Kenneth Capers, left center, joins the audience in giving Sister Marie Sullivan a standing ovation during her tribute event at the Georgia State University Arena, Atlanta. Capers was a Sullivan Center client in April 2006. Today he is an English professor at Morehouse College and Atlanta Metro Technical College.
She headed up the Christian Council of Metropolitan Atlanta, helping to better coordinate the different church efforts. Through her efforts, several coalitions and organizations took shape, from Buckhead Christian Ministry to the Achor Center, which helps women and children.
Eventually Sister Marie set out to start a new agency to attack the root causes that put people into the streets. (The agency was named in Sullivan’s honor in 1994.) In 1986, she started a computerized database so social service agencies could better work together.
Her inspiration is Catholic social teaching. She boils it down to “a decent house, a decent job, food.”
This agency, now known as the Sullivan Center, is located in the Capitol View neighborhood in southwest Atlanta where more than 20 percent of the residents live in poverty. The center worked from Sister Marie’s motto, “a hand up, not a hand out.” She implemented an approach that required people to attend classes before receiving assistance.
“One of my big things is not to take the responsibility from the individual, but help them see the problem,” said Sister Marie, who is 75. “I say to people, I will help you. I won’t walk in front of you and I won’t walk behind you, I will stand next to you for you to be able to do it yourself. It is all self-sufficiency we are trying to do.”
If a family needs money to cover rent payments, the father or mother has to attend a financial literacy class. If a person wants help to find a job, they meet with a career coach. If food is needed, families must attend a class about nutrition.
“Our mission is to help people with dignity who are in crisis,” said Sister Marie.
In the past 25 years, Sister Marie and her center assisted 33,000 families with financial aid, 230 children got school supplies during a Christmas program, and 329 people found jobs paying above the minimum wage, plus thousands more, according to the Sullivan Center.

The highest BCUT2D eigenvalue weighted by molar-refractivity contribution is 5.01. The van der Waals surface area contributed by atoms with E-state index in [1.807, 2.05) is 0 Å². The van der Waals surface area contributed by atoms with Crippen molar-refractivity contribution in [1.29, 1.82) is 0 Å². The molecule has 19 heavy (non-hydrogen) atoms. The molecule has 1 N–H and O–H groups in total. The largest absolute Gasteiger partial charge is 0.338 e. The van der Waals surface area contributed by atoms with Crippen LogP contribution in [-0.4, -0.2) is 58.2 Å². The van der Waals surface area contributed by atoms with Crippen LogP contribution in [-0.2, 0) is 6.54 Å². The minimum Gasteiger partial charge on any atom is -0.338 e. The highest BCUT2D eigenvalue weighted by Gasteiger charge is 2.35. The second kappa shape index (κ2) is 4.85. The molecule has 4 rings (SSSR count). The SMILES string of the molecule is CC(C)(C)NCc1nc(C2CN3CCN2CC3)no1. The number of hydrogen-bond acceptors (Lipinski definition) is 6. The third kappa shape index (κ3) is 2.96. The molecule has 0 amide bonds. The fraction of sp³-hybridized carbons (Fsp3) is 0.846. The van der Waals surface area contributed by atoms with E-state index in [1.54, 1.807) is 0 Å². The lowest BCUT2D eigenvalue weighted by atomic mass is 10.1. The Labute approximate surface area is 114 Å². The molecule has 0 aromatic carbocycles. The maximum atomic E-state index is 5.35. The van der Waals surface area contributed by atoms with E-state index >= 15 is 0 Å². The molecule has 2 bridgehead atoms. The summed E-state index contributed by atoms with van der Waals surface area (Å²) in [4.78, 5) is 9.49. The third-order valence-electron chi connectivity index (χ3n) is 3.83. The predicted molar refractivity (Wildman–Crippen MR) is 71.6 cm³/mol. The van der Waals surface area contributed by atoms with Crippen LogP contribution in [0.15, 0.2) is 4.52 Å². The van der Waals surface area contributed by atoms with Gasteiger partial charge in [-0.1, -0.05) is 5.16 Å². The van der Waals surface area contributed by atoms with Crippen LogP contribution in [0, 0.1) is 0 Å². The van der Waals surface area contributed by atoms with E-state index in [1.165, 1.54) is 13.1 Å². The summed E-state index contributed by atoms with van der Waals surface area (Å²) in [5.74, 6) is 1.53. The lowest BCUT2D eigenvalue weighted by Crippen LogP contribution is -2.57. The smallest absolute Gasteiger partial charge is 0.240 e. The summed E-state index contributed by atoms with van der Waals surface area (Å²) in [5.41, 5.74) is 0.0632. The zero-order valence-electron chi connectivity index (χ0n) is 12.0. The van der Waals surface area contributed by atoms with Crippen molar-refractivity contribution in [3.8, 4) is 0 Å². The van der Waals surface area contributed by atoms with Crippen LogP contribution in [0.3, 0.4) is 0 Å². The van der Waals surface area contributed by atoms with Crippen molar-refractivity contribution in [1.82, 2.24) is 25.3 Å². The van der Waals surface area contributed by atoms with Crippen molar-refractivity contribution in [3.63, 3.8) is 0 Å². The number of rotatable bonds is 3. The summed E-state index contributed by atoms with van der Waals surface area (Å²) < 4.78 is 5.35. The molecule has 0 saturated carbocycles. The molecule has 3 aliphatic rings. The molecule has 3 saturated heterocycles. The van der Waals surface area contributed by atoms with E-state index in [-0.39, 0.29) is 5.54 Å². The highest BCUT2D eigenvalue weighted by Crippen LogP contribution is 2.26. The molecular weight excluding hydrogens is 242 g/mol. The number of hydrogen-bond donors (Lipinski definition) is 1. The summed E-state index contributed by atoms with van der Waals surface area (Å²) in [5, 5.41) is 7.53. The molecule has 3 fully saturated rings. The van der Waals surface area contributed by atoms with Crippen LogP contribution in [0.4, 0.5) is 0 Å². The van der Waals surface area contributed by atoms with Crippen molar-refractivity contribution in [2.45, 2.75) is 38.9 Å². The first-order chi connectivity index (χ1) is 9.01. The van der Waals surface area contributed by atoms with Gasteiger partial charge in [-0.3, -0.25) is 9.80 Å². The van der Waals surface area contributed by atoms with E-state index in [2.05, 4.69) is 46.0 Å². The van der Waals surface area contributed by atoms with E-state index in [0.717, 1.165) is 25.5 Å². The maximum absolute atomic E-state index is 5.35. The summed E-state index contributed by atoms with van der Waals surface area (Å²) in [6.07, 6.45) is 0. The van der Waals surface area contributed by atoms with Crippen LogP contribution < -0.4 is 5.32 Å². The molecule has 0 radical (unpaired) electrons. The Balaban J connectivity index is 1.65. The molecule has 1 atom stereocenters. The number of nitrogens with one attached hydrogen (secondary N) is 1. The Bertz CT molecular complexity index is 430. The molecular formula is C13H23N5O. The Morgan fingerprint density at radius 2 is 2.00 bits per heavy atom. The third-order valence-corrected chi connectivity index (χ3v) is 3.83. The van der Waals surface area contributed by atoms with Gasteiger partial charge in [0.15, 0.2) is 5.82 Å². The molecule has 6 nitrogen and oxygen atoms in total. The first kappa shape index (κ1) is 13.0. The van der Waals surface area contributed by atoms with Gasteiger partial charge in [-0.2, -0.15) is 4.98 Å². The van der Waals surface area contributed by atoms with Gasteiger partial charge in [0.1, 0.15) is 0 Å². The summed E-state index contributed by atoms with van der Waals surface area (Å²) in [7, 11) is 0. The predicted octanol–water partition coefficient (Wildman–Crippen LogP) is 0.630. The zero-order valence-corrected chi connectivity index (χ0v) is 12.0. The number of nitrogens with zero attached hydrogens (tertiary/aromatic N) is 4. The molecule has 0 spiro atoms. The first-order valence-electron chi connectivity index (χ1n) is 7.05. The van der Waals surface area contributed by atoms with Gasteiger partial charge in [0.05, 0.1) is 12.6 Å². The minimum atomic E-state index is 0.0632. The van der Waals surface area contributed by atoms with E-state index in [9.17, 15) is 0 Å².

Kimberly Campbell was laid off in 2009 after close to 10 years at a good paying job in the telecommunications industry. She found herself at the Sullivan Center looking for help. She has since landed on her feet and volunteers there now. “They are very, very giving. They help everyone in need.”
“It’s God’s Work, Not My Work”
The needs of the people who line up outside the agency’s door never end. But Sister Marie said that doesn’t discourage her anymore.
“Like everyone else, I have down times every so often. But one of the principles I use is, it’s God’s work, not my work. If it’s not going to work, I can’t fight God. If it is going to work, he is going to take care of it.”
Sister Maria said her life’s work has always been one where she learns from people.
“What I’ve learned is that many people have a great faith. You and I couldn’t survive on the streets. I don’t know if I could have lived through some of the problems they have to live with,” she said.
The Sullivan Center has operated out of its Dill Avenue location since 2002.
As the Sullivan Center carries on without her daily presence—although by the looks of her cluttered office, she’ll be there awhile—Sister Marie isn’t retiring. She is turning her attention to organic gardening. Behind the Sullivan Center is a large yard with some 40 raised gardening beds that she want to make more of a neighborhood attraction. The goal is to expand the program and teach more people about organic gardening to improve people’s diets as well as sell some to make a little money.
(Front to back) Dominican Sister Marie Sullivan, Nick Danna, executive director of the Living Room, and Jane Gunter, director of Family Life Ministries, Inc., listen as Shirley Franklin, mayor of Atlanta, delivers the keynote address.
To become involved or learn more, visit www.thesullivancenter.org.